My Phone Stops a Road Rage Incident

Quote of the Day

Remember to look up at the stars and not down at your feet. Try to make sense of what you see and wonder about what makes the universe exist. Be curious. And however difficult life may seem, there is always something you can do and succeed at. It matters that you don't just give up.

— Stephen Hawking


Figure 1: I Do Not Understand Road Rage.

Figure 1: I Do Not Understand Road Rage (Source).

Every night I walk a 6.4-mile path around Rice Lake in Maple Grove, an upper-middle-class suburb of Minneapolis. While on the home-bound leg of my walk, I saw two men in two cars jousting in the parking lot of the Maple Grove Applebee's. One man, about 45 years old, soon stopped his car, rolled his windows up, and immediately made a phone call – I later confirmed he was calling the police. The other man, about 35 years old, got out of his car and began pacing outside the car of the man who was calling the police. The pacing man was having a total meltdown – yelling, finger-pointing, veins sticking out – I will refer to him as "the Brute.” The man inside the car looked terrified. The Brute was outside his car looking very threatening.

I saw what was occurring and decided to place myself between a couple of hedges. I then did what every red-blooded American male would do -- I started filming the incident with my phone. The Brute did not notice me for about a minute and continued to throw a very impressive display of anger.

From inside the car, the 45ish man then pointed me out to the Brute. The Brute became even more enraged and marched over to me; stopping about 10 feet away. I braced for an attack. Instead, he screamed at me saying “If you can hide in the bushes and film me, I can film you!” He then pulled out his phone and began filming me. At this point, we had an odd form of standoff. I am still laughing at the image of two grown men filming each other -- High Noon it was not. The standoff lasted about five seconds, and the Brute decided that he should call the police himself. My film at this point is dull because the Brute is just on the phone to the police.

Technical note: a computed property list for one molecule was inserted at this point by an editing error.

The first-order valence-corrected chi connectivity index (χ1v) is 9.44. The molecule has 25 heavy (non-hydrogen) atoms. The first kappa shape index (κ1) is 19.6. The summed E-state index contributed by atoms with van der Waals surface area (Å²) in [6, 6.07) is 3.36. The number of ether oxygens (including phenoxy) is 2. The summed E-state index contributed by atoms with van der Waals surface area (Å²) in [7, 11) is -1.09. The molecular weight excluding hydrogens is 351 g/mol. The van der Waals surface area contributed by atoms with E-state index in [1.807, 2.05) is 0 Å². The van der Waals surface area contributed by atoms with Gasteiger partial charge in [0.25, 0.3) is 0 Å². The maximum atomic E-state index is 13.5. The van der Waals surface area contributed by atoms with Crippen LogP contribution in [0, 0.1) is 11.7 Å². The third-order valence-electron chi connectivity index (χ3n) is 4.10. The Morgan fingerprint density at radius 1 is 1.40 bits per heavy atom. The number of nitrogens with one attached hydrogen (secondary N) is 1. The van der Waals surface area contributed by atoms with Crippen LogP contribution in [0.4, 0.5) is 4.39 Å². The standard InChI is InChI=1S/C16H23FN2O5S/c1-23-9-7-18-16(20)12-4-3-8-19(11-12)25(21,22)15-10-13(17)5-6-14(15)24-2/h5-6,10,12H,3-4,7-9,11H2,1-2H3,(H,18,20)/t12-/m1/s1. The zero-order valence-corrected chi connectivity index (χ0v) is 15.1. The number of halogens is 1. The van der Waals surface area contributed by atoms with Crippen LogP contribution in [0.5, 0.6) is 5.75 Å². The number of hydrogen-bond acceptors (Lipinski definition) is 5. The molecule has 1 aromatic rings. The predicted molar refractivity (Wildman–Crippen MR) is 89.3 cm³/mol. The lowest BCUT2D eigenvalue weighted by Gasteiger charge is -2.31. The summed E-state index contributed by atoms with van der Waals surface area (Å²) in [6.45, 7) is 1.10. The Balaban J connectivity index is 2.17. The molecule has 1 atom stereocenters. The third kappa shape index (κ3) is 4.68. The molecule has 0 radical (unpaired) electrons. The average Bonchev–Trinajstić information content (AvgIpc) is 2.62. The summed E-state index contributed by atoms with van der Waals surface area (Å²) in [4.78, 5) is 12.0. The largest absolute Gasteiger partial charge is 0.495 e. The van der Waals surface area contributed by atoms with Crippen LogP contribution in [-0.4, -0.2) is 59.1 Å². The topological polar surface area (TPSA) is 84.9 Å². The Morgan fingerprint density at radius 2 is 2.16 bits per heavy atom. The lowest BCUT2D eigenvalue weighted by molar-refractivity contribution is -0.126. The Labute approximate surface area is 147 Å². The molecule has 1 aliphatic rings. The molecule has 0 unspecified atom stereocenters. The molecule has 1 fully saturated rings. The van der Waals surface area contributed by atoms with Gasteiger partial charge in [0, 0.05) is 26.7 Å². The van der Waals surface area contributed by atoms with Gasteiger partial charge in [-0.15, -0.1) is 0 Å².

While the Brute was calling the police, the frightened man in the car rolled down has a window and thanked me for staying. He also said that he had called the police, and they would arrive in about a minute.

After about a minute, a Minnesota Highway Patrol officer came and separated the two men. He asked me if I had any direct involvement in the incident. I said no and that I was going home -- which I immediately did. There was no damage, no one had been hurt, and the police officer just wanted to get everyone on their way.

I am certain that I stopped a man from getting beaten – all because I was standing in the bushes holding a phone. The presence of the phone made the Brute reconsider what he was doing.

Tonight, my phone and I will again walk the mean streets of Maple Grove.

POST SCRIPT

Here is the response to this post that I received from one of the engineers in my group.

I know what you're thinking. "Did he film six seconds or only five?" Well, to tell you the truth, in all this excitement I kind of lost track myself. But being as this is a smart phone, the most powerful phone in the world, and would film your head clean off, you've got to ask yourself one question: "Do I feel lucky?" Well, do ya, punk?

 
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